Introducing the Vision Sprint: welcome your new future vision — Part 1: introduction

Products, services or experiences that leave a lasting and great impact, are all built on a common factor: a solid vision. Most people are aware of how visions from companies such as Apple and Google, or individuals like the Wright brothers, have changed the world.

Unfortunately, nowadays the concept of a vision is often simply considered a part of corporate jargon — pretentious and disconnected ideations created with overpaid strategic consultants.

However, with a strategic product design approach, you can help organisations create a future vision through a Vision Sprint. This mobilizes a company toward a clear future and helps them build successful products, services, experiences and ventures.

What is a future vision?

Although visions can be broad or narrow, they should always be ambitious, long-term and forward-looking. Short-term and easily achieved visions are not real visions but roadmap goals. Non-ambitious and short-term visions are ineffective and will fail to mobilise your organisation or team.

As something that has yet to be, visions should be forward-looking. Living in history has its perks, but you can’t build a successful organisation on something that has already been realised or done before (plagiarising someone else’s success is just unethical). As a result, we believe that a vision is always a future vision and use both terms synonymously.

What should a vision look like?

1. Simple: Simplicity allows you to focus, declutter, and confidently reject anything that dilutes the vision. Complexity is a sneaky devil.

2. Inspiring: A vision’s story needs to be inspiring in order to mobilise people.

3. Concrete: A tangible, visual and immersive vision that people can immediately resonate with will mobilise them.

4. Kick-ass: What do rollercoasters, vacations and festivals have in common? They’re kick-ass. Why? Because they invoke emotions. Your company needs to do the same. This way, your employees will be proud to work for you and your customers will wish they could work with you.

Why should you (re)create a vision?

1. You’ve stumbled upon or identified a problem for which no solution exists yet.

2. Research revealed an area of opportunity to tackle.

3. Changing business environments or contexts.

4. Your organisation needs a turnaround since product, service or experience sales are down.

5. Internal innovation (such as R&D) will give you a competitive advantage.

6. To improve customer, user and stakeholder experiences.

7. A company needs powering up after/while going through a crisis or major corporate event.

8. Simply to innovate.

We believe that a major reason to create a vision is to mobilise your organisation or team. As aforementioned, a vision is an organisation’s ambitious and futuristic view on how to tackle a problem or opportunity. Unless you’re a solo entrepreneur (where you are that vision), your organisation or team has to be mobilized and united in pursuit of the same direction and vision.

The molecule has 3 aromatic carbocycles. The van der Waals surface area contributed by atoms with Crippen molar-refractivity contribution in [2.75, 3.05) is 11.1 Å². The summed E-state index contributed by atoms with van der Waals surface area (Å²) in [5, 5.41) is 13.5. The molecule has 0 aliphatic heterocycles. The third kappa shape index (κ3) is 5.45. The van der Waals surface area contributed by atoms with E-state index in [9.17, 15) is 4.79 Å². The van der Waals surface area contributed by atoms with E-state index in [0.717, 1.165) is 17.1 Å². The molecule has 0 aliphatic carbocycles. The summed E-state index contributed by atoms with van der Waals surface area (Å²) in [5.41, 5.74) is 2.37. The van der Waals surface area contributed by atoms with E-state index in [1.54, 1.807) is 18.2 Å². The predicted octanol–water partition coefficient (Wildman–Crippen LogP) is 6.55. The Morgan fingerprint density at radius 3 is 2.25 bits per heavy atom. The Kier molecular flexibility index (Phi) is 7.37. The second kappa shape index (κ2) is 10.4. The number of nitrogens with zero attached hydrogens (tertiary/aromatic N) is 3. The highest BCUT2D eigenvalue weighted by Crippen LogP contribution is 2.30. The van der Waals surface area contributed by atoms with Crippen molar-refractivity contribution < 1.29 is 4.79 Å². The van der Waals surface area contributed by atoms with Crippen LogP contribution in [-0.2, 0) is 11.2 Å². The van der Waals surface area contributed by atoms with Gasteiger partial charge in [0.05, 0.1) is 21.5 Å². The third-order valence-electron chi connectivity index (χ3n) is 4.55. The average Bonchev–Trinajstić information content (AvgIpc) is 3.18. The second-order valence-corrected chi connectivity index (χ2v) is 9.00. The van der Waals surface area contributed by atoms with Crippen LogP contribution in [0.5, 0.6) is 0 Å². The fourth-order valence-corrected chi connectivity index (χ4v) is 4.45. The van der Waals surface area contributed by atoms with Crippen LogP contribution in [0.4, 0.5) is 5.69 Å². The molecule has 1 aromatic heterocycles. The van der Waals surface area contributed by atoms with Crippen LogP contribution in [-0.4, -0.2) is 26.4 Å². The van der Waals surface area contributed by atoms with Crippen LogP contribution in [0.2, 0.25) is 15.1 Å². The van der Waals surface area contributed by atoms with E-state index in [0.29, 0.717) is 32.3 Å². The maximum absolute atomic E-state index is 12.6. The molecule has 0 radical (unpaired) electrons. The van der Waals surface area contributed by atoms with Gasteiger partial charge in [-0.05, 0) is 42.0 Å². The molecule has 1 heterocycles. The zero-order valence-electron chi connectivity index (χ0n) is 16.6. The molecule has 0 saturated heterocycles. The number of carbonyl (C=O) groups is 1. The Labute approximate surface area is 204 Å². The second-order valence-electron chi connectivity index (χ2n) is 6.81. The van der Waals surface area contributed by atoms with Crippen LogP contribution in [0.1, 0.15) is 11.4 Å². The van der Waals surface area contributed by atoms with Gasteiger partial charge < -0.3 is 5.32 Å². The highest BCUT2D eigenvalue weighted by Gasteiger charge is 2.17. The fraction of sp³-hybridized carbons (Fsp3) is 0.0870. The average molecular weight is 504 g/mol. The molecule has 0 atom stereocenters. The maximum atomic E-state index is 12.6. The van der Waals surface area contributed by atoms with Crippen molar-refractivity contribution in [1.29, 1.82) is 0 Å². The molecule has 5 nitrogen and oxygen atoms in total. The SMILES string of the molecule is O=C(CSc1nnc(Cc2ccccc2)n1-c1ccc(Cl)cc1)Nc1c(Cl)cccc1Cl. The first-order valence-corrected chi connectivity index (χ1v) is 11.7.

How do we help organisations create a vision?

Our involvement adds resources and expertise, creates focus to establish a vision, and challenges the organisation to push their ambitions. We accomplish this by organising a Vision Sprint, which is actually a sort of marathon. A Vision Sprint identifies and seizes new opportunities with a solution, and in turn, this solution becomes your new future vision. Vision Sprints shake up industries by challenging what is out there and seeking out new ways of approaching or looking at things.

We must clarify that the Vision Sprint format is not suited for seizing current opportunities, keeping up with competition, or improving current products and services. Vision Sprints are about leading the way into something new. If clients need to focus on making incremental improvements to existing products or services, we recommend doing a Strategy Sprint, Design Sprint or Design Track instead.

A major advantage of the Vision Sprint is that it validates a vision. The vision remains validated even if a product (or part of a strategy based on that vision) doesn’t work as envisaged. In fact, our approach transforms a failed product into a learning milestone. A common mistake made by organisations is to consider vision, strategy and products ultimately interconnected; where if one thing fails, everything will come crashing down like a house of cards.

Although the ‘sprint’ of a Vision Sprint only takes a week, a lot of preparation and after-work to convert the results into action means it turns into a weeks-long marathon. Similarly, a Vision Sprint takes an average of 4–8 weeks, depending on the preparation and post-sprint phase. The dedicated sprint week is held one week into this 4–8 week timeframe, where everyone comes together to make the magic happen.

In the coming weeks, we will release a series of articles with further details on different stages of the Vision Sprint:

1. Introduction (this article)

2. Preparation

3. Inspiration

4. Vision Sprint

5. Acceleration Sprint and post-sprint follow-up

Builder, designer, innovator, entrepreneur, husband and father.